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CRIMINALS in Papua New Guinea have taken advantage of counterfeit information and communications technologies (ICT), hence the increase in robberies.

PNG Customs Service and National Information & Communications Technology Authority (NICTA) have revealed that the issue of counterfeit on ICT goods was a major concern. Police said last week that criminals were using counterfeit mobile radios and were access police frequencies with ease which was a threat to national security.

The items which are found to be counterfeits are cell phones, cordless phones, fax machines, GSM telephones, mobile radios, modems, wireless remote devices, PABXs (including small business systems and key systems), pagers, radio receivers, radio transmitters, satellite earth stations, telecommunications switching equipment, telephone instruments, telex equipment, and other equipment emitting a radio signal and any customer premises equipment to be attached to any part of a licensed telecommunications network.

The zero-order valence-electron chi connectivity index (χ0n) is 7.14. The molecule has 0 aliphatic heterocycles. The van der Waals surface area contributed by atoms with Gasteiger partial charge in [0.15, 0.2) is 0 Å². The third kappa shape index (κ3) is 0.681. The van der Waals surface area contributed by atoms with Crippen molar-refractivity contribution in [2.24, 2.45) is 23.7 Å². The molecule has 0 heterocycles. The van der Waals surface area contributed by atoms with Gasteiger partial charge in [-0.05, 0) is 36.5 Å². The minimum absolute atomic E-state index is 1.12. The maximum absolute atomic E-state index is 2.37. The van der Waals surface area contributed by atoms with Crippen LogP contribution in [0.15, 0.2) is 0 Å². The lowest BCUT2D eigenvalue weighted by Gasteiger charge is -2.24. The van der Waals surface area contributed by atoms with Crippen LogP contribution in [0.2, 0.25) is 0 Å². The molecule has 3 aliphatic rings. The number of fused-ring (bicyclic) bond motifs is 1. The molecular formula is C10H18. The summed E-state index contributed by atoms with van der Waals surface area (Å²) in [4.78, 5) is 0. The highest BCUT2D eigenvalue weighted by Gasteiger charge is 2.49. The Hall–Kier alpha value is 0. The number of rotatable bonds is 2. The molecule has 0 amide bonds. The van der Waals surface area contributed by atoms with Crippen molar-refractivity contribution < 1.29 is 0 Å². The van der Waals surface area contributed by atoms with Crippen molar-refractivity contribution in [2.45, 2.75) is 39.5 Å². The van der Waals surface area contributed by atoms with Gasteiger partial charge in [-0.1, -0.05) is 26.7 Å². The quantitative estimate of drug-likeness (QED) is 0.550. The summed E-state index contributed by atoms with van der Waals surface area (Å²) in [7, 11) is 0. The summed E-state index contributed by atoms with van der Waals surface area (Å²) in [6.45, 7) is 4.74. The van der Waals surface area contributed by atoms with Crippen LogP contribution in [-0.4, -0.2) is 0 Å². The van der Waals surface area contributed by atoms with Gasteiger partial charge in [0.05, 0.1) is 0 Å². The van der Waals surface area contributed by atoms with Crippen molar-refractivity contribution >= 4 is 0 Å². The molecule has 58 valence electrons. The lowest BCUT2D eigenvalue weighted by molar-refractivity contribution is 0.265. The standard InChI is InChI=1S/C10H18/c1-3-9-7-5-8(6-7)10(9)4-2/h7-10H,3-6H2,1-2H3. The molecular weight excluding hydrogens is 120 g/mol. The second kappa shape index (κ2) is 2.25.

ICT is an umbrella term that includes any communication device or application, encompassing radio, television, cellular phones, computer and network hardware and software, satellite systems and so on, as well as the various services and applications.

Ray Paul, the chief Commissioner of Customs, said that the issue was serious, reiterating his idea of amalgamation of important agencies under one umbrella to effectively address counterfeiting.

NICTA and Customs want to develop and strengthen co-operation and collaboration to regulate the imports of ICT apparatus.

"Pursuant to the "Customs Act" PNG Customs is responsible for enforcement of all prohibited imports and exports which also includes ICT apparatus (equipment). Pursuant to the "NICT Act 2009" NICTA is responsible for type approval of all ICT devices that enter the country," they released.

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